How to Give the Perfect Holiday Toast


The holidays are upon us and it’s time for the annual company and family parties. Speaking in public can be anxiety provoking but when you are called on to make holiday toasts at your office or at a friend’s party, the pressure just increases. When giving a holiday toast you want it to be a warm, memorable and entertaining message that sets the tone for the entire gathering. This prospect can be very daunting.  However, with these tips, giving a holiday toast or speech will be simple and easy. Soon you will find yourself giving toasts at family and business events. Everyone will want you to speak!

Toast Checklist: 

1. Rehearse and outline what you want to say

You need to outline what is your focus of your toast and you need to practice it several days in advance. Get a friend or family member to listen while you practice.

2. Watch your pace

The holidays are an exciting time, so speak slowly, clearly and loud enough.

3. Create thoughtful content

Welcome everyone who has gathered and share your thoughts and feelings about the holidays.  Share a personal story or sentiment and include an appropriate holiday-centered quote. Be appropriate with your audience and close with a traditional saying.

4. Give thanks

The holidays are a time for gathering with loved ones, so if you are the host of the dinner toast to those who have come to share your food and home. If you are a guest, be sure to thank the host for opening his home to you all and for the bounty of the feast. Thank individuals for their contribution to the company. If your group is small, mention each person individually. In larger firms, thank teams or departments who succeeded in special initiatives or projects. Thank your partners and alliances, especially if they are sponsoring your company celebration.

5. Stand up

Unless the gathering is very small and informal, you should stand to get attention and deliver the toast. It ensures that everyone can hear you and lends a certain ceremonial splendor.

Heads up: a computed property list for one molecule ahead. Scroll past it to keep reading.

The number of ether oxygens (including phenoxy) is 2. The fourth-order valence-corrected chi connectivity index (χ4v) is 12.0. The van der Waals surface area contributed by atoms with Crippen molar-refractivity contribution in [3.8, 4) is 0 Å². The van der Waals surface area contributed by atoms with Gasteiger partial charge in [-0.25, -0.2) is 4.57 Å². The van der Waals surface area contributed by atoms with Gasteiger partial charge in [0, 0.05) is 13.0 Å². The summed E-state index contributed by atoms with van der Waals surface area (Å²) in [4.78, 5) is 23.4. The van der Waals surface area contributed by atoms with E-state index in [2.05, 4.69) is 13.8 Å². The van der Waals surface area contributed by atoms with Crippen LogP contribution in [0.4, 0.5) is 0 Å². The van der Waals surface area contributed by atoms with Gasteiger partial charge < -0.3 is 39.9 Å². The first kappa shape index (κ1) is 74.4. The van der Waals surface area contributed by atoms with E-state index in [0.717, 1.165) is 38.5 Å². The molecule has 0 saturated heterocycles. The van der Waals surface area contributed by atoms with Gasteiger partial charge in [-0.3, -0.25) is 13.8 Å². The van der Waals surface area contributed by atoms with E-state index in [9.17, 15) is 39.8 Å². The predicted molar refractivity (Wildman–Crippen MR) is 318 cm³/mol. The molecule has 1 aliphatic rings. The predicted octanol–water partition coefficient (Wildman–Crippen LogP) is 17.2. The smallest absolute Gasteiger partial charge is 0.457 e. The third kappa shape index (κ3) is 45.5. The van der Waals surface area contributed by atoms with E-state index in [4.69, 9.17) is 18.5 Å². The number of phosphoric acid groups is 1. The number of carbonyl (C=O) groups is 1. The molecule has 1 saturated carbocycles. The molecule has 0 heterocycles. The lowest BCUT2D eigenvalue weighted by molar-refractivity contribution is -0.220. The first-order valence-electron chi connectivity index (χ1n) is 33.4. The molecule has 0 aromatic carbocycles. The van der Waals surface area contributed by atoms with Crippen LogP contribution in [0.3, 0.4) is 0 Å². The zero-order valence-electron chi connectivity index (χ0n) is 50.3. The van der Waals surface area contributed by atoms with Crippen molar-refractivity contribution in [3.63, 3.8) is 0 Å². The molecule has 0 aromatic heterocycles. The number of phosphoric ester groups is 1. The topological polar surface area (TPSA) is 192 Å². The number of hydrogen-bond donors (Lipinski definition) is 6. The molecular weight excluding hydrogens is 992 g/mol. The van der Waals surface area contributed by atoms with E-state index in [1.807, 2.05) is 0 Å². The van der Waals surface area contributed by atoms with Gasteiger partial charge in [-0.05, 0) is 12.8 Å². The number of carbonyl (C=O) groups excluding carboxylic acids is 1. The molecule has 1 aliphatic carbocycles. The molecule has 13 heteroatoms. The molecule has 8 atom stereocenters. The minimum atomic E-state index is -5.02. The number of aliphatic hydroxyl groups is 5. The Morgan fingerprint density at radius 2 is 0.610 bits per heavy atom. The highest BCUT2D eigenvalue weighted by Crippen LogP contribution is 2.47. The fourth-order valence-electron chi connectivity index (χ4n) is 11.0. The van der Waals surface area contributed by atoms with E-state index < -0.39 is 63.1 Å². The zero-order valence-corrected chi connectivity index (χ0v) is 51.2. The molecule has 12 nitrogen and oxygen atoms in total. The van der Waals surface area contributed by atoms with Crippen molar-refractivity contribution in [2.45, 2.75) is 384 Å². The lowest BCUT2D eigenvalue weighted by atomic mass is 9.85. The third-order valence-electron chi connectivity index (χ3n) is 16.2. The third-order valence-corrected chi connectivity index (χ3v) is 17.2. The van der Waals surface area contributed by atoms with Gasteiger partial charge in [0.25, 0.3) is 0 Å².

6. Raise your glass

When you are starting your toast, hold your glass about waist high. At the conclusion of the toast, raise the glass to your eye level to signal you are finished. You can then touch glasses with others around you and take a sip. A holiday toast should be no more than a minute or two, a short focused toast is always better than a lengthy disorganized one.

7. Share successes

Share specific kudos about your team members with their spouses. As you know everyone wants to feel appreciated and recognized. And saying this to the spouse lets the spouse know you appreciate his or her sacrifices and support, as well.

8. Highlight the future

As the year winds down, it is appropriate to turn your attention to the coming year’s main events and the contributions each of your employees need to make. Talk about the goals and make sure you use words and a tone of voice that will help people remember these goals as they enter the New Year. Try placing extra stress on the most meaningful words and be passionate about your excitement for the coming year.

9. Remember special circumstances

Don’t forget to offer a fond memory and kind words for the dear colleagues who have passed on, or are not able to be with you because of illness, injury, military duty, or other reasons.

Try one of these toasts: 

· Here’s to all of us, God bless us everyone! (Tiny Tim’s toast from Charles Dickens’ A Christmas Carol)

· Wishing you more happiness than all my words can tell, not just for the holidays, but for all the year as well.

· May peace and plenty be the first to lift the latch on your door, and happiness be guided to your home by the candle of Christmas.

· To us and our success as a group this past year, and to you and your families for health, peace, and more wonderful times in the coming year.

Above all else, may your celebration and your New Year be filled with laughter, energy, and goodwill for all!

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6 Things To Never Say During Your Speech


Time and time again we see many of these public speaking sins being repeated.  The key to most of these is to be well prepared and be aware – so be professional and create a credible presence.

Here is a list of 6 things you shouldn’t say during your presentation:

“I have a lot of things to cover, so let’s get started right away…”

Your audience knows immediately they are going to be bored during this speech. If you have too much information to cover consider cutting down on your material to decide what is important.

“Can you hear me?” and/or “Can you read this?”

These two come down to your preparation. You should have already tailored your fonts to be big enough and your microphone or level of speech to be loud enough to reach those comfortably in the back of the room.

“I’ll get back to that later.”

Two reasons this is a bad idea. First, the audience member that asked the question probably asked it because they want it answered right away. It took a lot of courage for you to speak on stage so you know the courage it took for that individual to speak out loud. Answer it promptly to encourage other audience members to not be afraid to ask you questions – you want your audience involved. Second, you will most likely forget! Don’t kid yourself, you will get so wrapped up in your other content you will completely forget. It’s much easier to jump back into your presentation then remember something else.